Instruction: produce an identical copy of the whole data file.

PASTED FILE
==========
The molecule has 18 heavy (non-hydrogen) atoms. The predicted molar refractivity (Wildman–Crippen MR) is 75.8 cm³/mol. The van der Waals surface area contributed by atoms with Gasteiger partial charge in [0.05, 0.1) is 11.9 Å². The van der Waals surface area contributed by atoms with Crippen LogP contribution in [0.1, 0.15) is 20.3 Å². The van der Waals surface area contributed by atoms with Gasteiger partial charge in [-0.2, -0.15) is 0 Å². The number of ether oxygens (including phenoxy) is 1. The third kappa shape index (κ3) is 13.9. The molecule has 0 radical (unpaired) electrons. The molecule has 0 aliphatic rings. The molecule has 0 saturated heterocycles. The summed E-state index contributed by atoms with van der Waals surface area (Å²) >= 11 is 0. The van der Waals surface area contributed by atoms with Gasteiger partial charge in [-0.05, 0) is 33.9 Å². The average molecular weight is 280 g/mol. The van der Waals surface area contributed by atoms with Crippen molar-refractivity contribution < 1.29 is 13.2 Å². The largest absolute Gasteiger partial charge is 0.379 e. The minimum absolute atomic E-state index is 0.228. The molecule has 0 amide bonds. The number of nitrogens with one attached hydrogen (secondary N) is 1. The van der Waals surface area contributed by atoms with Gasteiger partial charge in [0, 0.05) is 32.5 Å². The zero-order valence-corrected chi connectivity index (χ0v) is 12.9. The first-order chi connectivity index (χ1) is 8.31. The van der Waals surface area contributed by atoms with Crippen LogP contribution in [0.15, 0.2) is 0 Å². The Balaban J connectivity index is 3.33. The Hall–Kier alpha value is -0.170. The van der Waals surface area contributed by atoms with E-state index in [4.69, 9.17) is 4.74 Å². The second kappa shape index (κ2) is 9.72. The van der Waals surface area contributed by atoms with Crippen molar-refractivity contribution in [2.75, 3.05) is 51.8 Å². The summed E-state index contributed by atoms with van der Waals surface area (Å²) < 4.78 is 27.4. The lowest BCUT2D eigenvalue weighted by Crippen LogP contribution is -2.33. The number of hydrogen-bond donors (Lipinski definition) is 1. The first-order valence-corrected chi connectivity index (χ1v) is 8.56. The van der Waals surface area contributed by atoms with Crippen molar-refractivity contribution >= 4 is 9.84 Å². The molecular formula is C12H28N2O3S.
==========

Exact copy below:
The molecule has 18 heavy (non-hydrogen) atoms. The predicted molar refractivity (Wildman–Crippen MR) is 75.8 cm³/mol. The van der Waals surface area contributed by atoms with Gasteiger partial charge in [0.05, 0.1) is 11.9 Å². The van der Waals surface area contributed by atoms with Crippen LogP contribution in [0.1, 0.15) is 20.3 Å². The van der Waals surface area contributed by atoms with Gasteiger partial charge in [-0.2, -0.15) is 0 Å². The number of ether oxygens (including phenoxy) is 1. The third kappa shape index (κ3) is 13.9. The molecule has 0 radical (unpaired) electrons. The molecule has 0 aliphatic rings. The molecule has 0 saturated heterocycles. The summed E-state index contributed by atoms with van der Waals surface area (Å²) >= 11 is 0. The van der Waals surface area contributed by atoms with Gasteiger partial charge in [-0.05, 0) is 33.9 Å². The average molecular weight is 280 g/mol. The van der Waals surface area contributed by atoms with Crippen molar-refractivity contribution < 1.29 is 13.2 Å². The largest absolute Gasteiger partial charge is 0.379 e. The minimum absolute atomic E-state index is 0.228. The molecule has 0 amide bonds. The number of nitrogens with one attached hydrogen (secondary N) is 1. The van der Waals surface area contributed by atoms with Gasteiger partial charge in [0, 0.05) is 32.5 Å². The zero-order valence-corrected chi connectivity index (χ0v) is 12.9. The first-order chi connectivity index (χ1) is 8.31. The van der Waals surface area contributed by atoms with Crippen LogP contribution in [0.15, 0.2) is 0 Å². The Balaban J connectivity index is 3.33. The Hall–Kier alpha value is -0.170. The van der Waals surface area contributed by atoms with E-state index in [4.69, 9.17) is 4.74 Å². The second kappa shape index (κ2) is 9.72. The van der Waals surface area contributed by atoms with Crippen molar-refractivity contribution in [2.75, 3.05) is 51.8 Å². The summed E-state index contributed by atoms with van der Waals surface area (Å²) < 4.78 is 27.4. The lowest BCUT2D eigenvalue weighted by Crippen LogP contribution is -2.33. The number of hydrogen-bond donors (Lipinski definition) is 1. The first-order valence-corrected chi connectivity index (χ1v) is 8.56. The van der Waals surface area contributed by atoms with Crippen molar-refractivity contribution >= 4 is 9.84 Å². The molecular formula is C12H28N2O3S.